And the rule you are arguing for is something beyond that.
Mr. Shanmugam: --Well, we are asking the Court to adopt the principle of inquiry notice, but we don't believe that that is a particularly significant additional step.
And that is simply because that principle has likewise long been understood as part of the discovery rule with regard to fraud claims specifically, and it was well understood to be part of the application of the discovery rule with regard to securities fraud claims specifically, at the time Congress enacted section 1658(b).
Justice Antonin Scalia: Under your rule, what happens when you are put on inquiry notice?
That's the point at which you should be conducting additional investigation, right?
Mr. Shanmugam: That's right, and at least where--
Justice Antonin Scalia: And that's where the -- statute begins to run, at the point when you should have conducted additional investigation?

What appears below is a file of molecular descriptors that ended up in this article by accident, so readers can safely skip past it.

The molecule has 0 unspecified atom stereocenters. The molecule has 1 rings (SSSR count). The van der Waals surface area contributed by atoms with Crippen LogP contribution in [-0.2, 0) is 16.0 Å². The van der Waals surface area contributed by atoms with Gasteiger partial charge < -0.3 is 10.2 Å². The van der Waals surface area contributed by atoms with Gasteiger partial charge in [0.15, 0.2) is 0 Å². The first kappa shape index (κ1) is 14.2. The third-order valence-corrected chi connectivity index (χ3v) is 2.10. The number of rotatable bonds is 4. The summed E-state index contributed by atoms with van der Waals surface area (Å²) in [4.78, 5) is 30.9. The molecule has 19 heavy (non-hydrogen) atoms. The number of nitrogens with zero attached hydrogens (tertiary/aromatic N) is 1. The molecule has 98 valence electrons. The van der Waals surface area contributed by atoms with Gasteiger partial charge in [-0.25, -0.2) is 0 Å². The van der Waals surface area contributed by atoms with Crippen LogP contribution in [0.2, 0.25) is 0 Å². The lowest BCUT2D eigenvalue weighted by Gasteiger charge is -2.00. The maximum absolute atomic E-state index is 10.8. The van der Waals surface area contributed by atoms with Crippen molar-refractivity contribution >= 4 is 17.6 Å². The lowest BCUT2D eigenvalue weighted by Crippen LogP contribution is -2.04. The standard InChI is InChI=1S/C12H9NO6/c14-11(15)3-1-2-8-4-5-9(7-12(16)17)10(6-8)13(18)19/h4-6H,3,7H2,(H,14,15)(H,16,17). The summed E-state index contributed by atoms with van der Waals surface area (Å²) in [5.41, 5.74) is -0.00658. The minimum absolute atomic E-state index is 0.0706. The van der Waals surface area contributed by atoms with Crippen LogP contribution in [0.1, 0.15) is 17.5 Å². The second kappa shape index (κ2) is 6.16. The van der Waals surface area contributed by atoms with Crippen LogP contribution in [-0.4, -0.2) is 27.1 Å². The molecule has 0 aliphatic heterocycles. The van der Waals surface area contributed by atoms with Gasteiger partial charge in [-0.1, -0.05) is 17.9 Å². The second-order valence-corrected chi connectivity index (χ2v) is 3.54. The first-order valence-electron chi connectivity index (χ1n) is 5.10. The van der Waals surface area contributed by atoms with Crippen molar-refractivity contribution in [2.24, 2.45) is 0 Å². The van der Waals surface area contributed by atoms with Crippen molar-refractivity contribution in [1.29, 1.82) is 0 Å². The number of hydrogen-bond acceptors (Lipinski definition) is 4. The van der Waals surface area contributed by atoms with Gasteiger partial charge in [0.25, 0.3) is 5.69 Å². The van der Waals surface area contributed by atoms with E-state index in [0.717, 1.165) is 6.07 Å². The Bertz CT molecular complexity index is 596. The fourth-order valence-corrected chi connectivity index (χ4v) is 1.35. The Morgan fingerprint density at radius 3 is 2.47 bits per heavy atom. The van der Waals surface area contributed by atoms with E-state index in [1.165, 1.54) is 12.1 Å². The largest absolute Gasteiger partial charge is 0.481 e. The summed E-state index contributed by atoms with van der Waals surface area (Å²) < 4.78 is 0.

Mr. Shanmugam: --At least where a plaintiff fails to conduct an investigation--
Justice Antonin Scalia: --Yes.
Mr. Shanmugam: --as is the case here--
Justice Antonin Scalia: Okay.
Mr. Shanmugam: --the limitations period--
Justice Antonin Scalia: All right.
Chief Justice John G. Roberts: What would you -- what would you -- what phrase would you use to describe what happens when inquiry notice culminates in finding out?
You have to say, oh, there looks like there might be scienter, I have to look at it.
And after a year, you find it; yes, there was scienter.
What -- what would you call what happens when they find out there was scienter?